Sunday, December 20, 2015

It's currently 4:13 am in the morning here, and I've only just returned home from work. After downing a cup of instant coffee and a red bull in the space of a mere three hours, I'm far from feeling even remotely drowsy.

Although my flat is dead quiet at this time of the night, I can still hear music. I can hear taxis tooting, and bouncers yelling at dancing ravellers who salmon across the sidewalk in a laughing drunken heap. The yells and hoots of Wellington youth, all trussed up in the finest dress shirts and crop tops a student allowance can buy, pounds through my skull like a new language. When I close my eyes the strobes are still flashing. I'm far from feeling drowsy. Infact, I'm pinging, still shaking. I feel alive.

This is the life of a club photographer.

On a Saturday night, most of my friends are heading out, ready for a night of drunken tomfoolery. They strut down Courtenay Place in tiny dresses and six inch heels with brains buzzing, hollering at cute boys and generally being disorderly, drunk on vodka and high on the night. The entertainment scene in Wellington is pretty darn mint. Weekends often consist of a few beers on a sunny Friday afternoon, followed by a wild Saturday night with shots and the nae nae, to be complimented with a yarn over brunch or leftover maccas from the night before, on a lazy Sunday morning. We're living the dream.

Meanwhile I'm donning flat shoes and a little eyeliner, there to document the whole shebang. I've been working as a club photographer for almost a year now. You'll see me every Saturday night, from round about midnight till three in the morning, running through town with my camera in hand, hugging strangers and blowing kisses to my favourite security guards. Sometimes cute boys even ask for my digits *winky face*.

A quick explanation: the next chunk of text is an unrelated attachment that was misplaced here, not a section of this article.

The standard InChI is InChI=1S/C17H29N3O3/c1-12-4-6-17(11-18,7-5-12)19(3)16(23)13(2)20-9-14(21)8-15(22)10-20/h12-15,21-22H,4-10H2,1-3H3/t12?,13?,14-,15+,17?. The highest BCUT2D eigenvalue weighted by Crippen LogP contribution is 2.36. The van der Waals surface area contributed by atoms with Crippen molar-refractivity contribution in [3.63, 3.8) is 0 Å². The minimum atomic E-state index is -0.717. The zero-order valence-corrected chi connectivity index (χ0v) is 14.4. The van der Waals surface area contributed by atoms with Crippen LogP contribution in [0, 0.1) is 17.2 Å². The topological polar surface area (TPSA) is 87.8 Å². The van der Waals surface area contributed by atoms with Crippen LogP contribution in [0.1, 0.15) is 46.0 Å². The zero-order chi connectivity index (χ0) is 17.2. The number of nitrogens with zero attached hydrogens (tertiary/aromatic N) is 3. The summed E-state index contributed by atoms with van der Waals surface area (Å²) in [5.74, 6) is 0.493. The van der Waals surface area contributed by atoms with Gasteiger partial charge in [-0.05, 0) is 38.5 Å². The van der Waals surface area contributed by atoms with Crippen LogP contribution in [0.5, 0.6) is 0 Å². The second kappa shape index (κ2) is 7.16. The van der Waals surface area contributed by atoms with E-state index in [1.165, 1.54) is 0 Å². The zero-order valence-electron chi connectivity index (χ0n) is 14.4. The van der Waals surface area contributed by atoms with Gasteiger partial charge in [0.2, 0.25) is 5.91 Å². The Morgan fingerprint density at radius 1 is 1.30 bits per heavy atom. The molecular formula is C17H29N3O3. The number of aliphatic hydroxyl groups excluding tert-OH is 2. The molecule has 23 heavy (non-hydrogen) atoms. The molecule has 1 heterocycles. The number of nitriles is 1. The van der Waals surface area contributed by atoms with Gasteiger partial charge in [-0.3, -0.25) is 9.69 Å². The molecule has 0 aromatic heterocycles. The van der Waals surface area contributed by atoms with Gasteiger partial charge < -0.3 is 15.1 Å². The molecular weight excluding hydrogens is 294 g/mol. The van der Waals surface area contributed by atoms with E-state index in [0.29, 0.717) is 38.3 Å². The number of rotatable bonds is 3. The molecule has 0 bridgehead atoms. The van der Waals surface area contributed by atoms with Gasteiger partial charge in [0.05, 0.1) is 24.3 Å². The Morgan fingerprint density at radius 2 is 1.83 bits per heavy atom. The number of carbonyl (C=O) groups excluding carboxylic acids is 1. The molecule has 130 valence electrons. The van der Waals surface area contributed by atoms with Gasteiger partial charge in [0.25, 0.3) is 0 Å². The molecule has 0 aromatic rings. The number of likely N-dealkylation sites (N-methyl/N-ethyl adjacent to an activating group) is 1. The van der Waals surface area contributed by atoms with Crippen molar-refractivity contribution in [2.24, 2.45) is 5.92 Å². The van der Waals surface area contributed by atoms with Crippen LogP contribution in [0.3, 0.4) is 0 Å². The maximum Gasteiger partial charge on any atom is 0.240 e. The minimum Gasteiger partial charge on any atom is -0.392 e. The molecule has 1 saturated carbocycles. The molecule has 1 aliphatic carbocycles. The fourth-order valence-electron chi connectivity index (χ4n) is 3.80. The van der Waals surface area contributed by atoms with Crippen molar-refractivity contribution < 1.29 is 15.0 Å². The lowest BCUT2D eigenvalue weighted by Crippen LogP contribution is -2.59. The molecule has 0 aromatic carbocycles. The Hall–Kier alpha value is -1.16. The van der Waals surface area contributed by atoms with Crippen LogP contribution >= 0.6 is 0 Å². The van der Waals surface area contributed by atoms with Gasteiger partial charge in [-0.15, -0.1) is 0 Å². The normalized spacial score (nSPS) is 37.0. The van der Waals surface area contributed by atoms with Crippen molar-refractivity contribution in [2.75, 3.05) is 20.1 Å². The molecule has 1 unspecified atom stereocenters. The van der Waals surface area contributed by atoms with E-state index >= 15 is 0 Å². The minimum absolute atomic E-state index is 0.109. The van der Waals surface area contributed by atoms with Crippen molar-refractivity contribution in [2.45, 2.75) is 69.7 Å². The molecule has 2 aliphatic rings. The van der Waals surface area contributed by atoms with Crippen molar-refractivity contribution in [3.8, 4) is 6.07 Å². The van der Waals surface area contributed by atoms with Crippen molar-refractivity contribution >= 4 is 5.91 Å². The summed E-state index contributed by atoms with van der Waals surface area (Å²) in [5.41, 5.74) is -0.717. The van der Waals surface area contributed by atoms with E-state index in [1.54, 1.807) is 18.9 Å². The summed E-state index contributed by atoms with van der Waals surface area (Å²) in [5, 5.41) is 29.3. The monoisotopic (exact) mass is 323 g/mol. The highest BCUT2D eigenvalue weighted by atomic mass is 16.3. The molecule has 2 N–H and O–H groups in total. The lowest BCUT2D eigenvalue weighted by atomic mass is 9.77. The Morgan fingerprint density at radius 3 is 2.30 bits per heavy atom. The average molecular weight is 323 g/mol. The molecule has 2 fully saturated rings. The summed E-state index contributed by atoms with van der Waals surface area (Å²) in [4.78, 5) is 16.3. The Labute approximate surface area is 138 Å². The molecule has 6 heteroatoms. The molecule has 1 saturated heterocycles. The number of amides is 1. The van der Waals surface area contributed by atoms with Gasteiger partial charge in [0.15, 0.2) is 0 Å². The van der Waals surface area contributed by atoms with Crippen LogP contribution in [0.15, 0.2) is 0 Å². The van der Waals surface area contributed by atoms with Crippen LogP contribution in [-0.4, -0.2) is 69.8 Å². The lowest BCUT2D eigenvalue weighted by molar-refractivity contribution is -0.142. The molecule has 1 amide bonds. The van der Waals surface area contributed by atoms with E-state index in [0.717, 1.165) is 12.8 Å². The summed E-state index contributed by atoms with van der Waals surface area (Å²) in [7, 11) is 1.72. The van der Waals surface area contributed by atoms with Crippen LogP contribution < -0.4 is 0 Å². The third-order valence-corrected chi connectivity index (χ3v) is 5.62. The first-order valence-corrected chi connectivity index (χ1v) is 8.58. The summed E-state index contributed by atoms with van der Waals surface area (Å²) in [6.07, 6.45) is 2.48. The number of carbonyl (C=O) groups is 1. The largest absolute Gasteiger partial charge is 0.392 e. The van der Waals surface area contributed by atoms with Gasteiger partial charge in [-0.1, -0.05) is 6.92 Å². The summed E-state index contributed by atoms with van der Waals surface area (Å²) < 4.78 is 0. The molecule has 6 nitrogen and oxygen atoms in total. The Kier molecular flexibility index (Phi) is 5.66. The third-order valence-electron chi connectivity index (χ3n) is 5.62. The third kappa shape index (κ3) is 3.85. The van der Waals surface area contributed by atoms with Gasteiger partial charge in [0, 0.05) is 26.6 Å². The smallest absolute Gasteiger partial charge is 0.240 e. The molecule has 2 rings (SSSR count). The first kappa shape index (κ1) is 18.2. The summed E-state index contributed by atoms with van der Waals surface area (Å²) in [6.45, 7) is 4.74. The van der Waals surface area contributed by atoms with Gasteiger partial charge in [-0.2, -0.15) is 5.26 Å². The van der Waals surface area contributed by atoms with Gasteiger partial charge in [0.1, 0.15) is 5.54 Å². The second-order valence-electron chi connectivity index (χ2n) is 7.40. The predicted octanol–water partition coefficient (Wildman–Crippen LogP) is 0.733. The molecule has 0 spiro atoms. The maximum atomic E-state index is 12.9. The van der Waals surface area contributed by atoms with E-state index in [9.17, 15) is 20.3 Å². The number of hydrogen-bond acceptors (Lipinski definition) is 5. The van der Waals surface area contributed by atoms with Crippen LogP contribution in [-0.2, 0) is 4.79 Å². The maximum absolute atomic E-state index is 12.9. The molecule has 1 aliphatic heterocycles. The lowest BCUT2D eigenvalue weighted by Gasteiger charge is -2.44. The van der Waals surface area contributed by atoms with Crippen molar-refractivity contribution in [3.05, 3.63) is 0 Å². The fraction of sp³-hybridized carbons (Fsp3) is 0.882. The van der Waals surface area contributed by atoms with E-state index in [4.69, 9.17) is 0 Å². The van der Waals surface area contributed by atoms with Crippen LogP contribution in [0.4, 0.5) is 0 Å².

As a self confessed hermit who often lacks the motivation to head out, scoring a job as a club photographer was kinda ideal for me. I've met so many people, from the bartenders and security guards, to the clientele who (surprisingly) often remember me, despite having downed three or more $5 gin and tonics by the time I run into them. I hear all the latest music, I see all the latest clothes. When I head to uni on Monday, I know whose hooked up with who. I know who got too lippy with the security guard and got his ass kicked. I know who "baconed" on Blair Street and as a result was escorted home in the paddy wagon. In just 10 months I've become the eyes and ears of the Wellington social scene. So for someone who used to rarely leave her room, who shops at second hand clothing stores and listens to The Smiths, I'm relatively up to date with all that is trendy.

I'll admit at times I get frustrated. There is the occasional bonehead who takes things a step too far. But in my experience by simply turning around and saying "not cool mate" or "bro chill out" in that casual and frank tone New Zealanders are famous for, I'll often get an apology and a cuddle. People often say to me that I must tire of doing the same old thing every week, but to be honest I love it. It's like getting paid to go out with friends every weekend. Most of my fellow classmates at uni are stressing out about finding photography jobs when the campus bubble finally bursts. I'm one of the few who was lucky enough to be given the opportunity to get experience in the field, and before graduation as well.

I love it. I love to take photos, I love meeting people and dancing through the CBD every Saturday night without a care in the world. To be honest, I think being a club photographer is more of a lifestyle than a job. After all if you get paid to do what you love, can you really call it working?

See you next Saturday babes xx

Always have time for a selfie!

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